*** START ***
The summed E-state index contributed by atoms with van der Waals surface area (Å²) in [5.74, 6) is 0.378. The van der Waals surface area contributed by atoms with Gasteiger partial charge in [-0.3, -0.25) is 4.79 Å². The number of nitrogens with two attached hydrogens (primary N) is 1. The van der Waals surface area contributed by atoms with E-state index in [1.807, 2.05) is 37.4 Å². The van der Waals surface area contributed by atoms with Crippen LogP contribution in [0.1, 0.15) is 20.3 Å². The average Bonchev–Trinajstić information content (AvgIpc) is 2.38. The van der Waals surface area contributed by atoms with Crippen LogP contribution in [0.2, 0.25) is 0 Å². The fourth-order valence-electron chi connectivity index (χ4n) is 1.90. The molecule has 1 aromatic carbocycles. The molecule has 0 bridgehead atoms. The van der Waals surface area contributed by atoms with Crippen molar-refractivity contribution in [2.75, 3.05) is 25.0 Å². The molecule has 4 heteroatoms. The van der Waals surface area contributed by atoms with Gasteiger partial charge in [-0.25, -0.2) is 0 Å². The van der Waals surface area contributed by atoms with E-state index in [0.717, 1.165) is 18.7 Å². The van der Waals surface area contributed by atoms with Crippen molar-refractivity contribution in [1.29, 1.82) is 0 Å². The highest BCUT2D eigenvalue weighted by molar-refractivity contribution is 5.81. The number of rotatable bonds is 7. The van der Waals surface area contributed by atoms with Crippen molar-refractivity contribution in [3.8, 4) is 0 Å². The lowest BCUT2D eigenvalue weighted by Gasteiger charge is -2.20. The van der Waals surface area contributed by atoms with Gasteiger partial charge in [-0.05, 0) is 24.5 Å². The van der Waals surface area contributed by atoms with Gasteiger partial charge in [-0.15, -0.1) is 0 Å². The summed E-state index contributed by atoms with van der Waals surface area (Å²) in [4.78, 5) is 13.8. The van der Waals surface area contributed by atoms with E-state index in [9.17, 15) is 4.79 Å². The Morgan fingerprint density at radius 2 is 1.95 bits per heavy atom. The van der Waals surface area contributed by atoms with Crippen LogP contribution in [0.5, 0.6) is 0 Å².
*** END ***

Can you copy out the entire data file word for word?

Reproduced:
The summed E-state index contributed by atoms with van der Waals surface area (Å²) in [5.74, 6) is 0.378. The van der Waals surface area contributed by atoms with Gasteiger partial charge in [-0.3, -0.25) is 4.79 Å². The number of nitrogens with two attached hydrogens (primary N) is 1. The van der Waals surface area contributed by atoms with E-state index in [1.807, 2.05) is 37.4 Å². The van der Waals surface area contributed by atoms with Crippen LogP contribution in [0.1, 0.15) is 20.3 Å². The average Bonchev–Trinajstić information content (AvgIpc) is 2.38. The van der Waals surface area contributed by atoms with Crippen LogP contribution in [0.2, 0.25) is 0 Å². The fourth-order valence-electron chi connectivity index (χ4n) is 1.90. The molecule has 1 aromatic carbocycles. The molecule has 0 bridgehead atoms. The van der Waals surface area contributed by atoms with Crippen molar-refractivity contribution in [2.75, 3.05) is 25.0 Å². The molecule has 4 heteroatoms. The van der Waals surface area contributed by atoms with Gasteiger partial charge in [-0.25, -0.2) is 0 Å². The van der Waals surface area contributed by atoms with E-state index in [0.717, 1.165) is 18.7 Å². The van der Waals surface area contributed by atoms with Crippen molar-refractivity contribution in [1.29, 1.82) is 0 Å². The highest BCUT2D eigenvalue weighted by molar-refractivity contribution is 5.81. The number of rotatable bonds is 7. The van der Waals surface area contributed by atoms with Crippen molar-refractivity contribution in [3.8, 4) is 0 Å². The lowest BCUT2D eigenvalue weighted by Gasteiger charge is -2.20. The van der Waals surface area contributed by atoms with Gasteiger partial charge in [-0.05, 0) is 24.5 Å². The van der Waals surface area contributed by atoms with Gasteiger partial charge in [-0.15, -0.1) is 0 Å². The summed E-state index contributed by atoms with van der Waals surface area (Å²) in [4.78, 5) is 13.8. The van der Waals surface area contributed by atoms with E-state index in [9.17, 15) is 4.79 Å². The Morgan fingerprint density at radius 2 is 1.95 bits per heavy atom. The van der Waals surface area contributed by atoms with Crippen LogP contribution in [0.5, 0.6) is 0 Å².